Thursday, April 29, 2010

What's She Doing?

This morning I signed Raphaela up for a baby swim class at the pool down the street, and the teacher asked me (for developmental and group assignment purposes), "What can she do?" I responded with what I thought might be useful information; such as the fact that Raphaela can hold her head up, roll over in both directions, crawl backwards and holds a bridge position in preparation for crawling forward. The teacher seemed quite pleased.

This somewhat absurd question, however, comes up on a regular basis in the office, when patients will ask me, "What's she doing now?" I am normally tempted to answer that Raphaela is playing the cello, going on an humanitarian mission to Nicaragua next month, and is starting Harvard in the Fall.

What is she doing? She is behaving like a normal, happy child who will be turning seven months. Maybe she should be sleeping better through the night, and maybe once we both get over jet lag, that will happen. But she is basically a baby, doing baby things, and entertaining her mother enormously with every new skill and smile.

As a competitive and driven person myself, I am trying very hard not to get caught in the comparison game, rather allowing Raphaela to develop at her own pace and enjoy herself along the way.


home reno said...

your patient's are probably asking b/c they feel they are in a relationship with you and want to hear about your baby in the photo they may see in your office or see around the office every so often. Friends used to ask me that question when my kids were little;instead of being annoyed being asked these questions, it gave me a chance to be a proud eema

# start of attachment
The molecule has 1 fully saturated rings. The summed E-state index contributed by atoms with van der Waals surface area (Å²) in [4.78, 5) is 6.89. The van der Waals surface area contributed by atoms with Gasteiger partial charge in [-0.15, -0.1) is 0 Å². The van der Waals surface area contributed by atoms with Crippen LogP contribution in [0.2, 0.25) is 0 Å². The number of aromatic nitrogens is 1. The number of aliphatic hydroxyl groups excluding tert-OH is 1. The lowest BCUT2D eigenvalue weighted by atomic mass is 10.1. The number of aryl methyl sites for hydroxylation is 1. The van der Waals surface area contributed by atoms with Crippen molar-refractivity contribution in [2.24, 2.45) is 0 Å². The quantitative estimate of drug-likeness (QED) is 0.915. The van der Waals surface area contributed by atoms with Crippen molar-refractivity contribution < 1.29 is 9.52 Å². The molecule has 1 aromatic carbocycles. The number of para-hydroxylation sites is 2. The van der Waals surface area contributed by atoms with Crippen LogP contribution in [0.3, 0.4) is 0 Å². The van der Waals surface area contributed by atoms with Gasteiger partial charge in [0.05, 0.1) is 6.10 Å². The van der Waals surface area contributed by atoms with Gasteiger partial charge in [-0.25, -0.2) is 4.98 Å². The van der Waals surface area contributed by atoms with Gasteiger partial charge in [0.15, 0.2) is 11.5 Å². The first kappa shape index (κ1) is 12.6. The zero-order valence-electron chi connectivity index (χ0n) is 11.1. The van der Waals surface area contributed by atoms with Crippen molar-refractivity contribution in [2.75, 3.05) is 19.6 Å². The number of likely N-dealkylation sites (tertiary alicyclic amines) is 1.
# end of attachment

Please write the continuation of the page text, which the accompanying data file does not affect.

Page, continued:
Doc said...

The problem with your explanation -with which I agree BTW - is that there is already such a fine line between the professional and the personal in this country, and I feel like I don't need to let my patients into my private life any more than they already are.

Commenter Abbi said...

You personally might feel that way, and your feelings might be more logical if you were working in a non-helping profession. Since you are, part of the job is developing some sort of relationship and asking about the family is an acceptable conversation, even in America.

It has nothing to do with Israel and it has nothing to do with competition.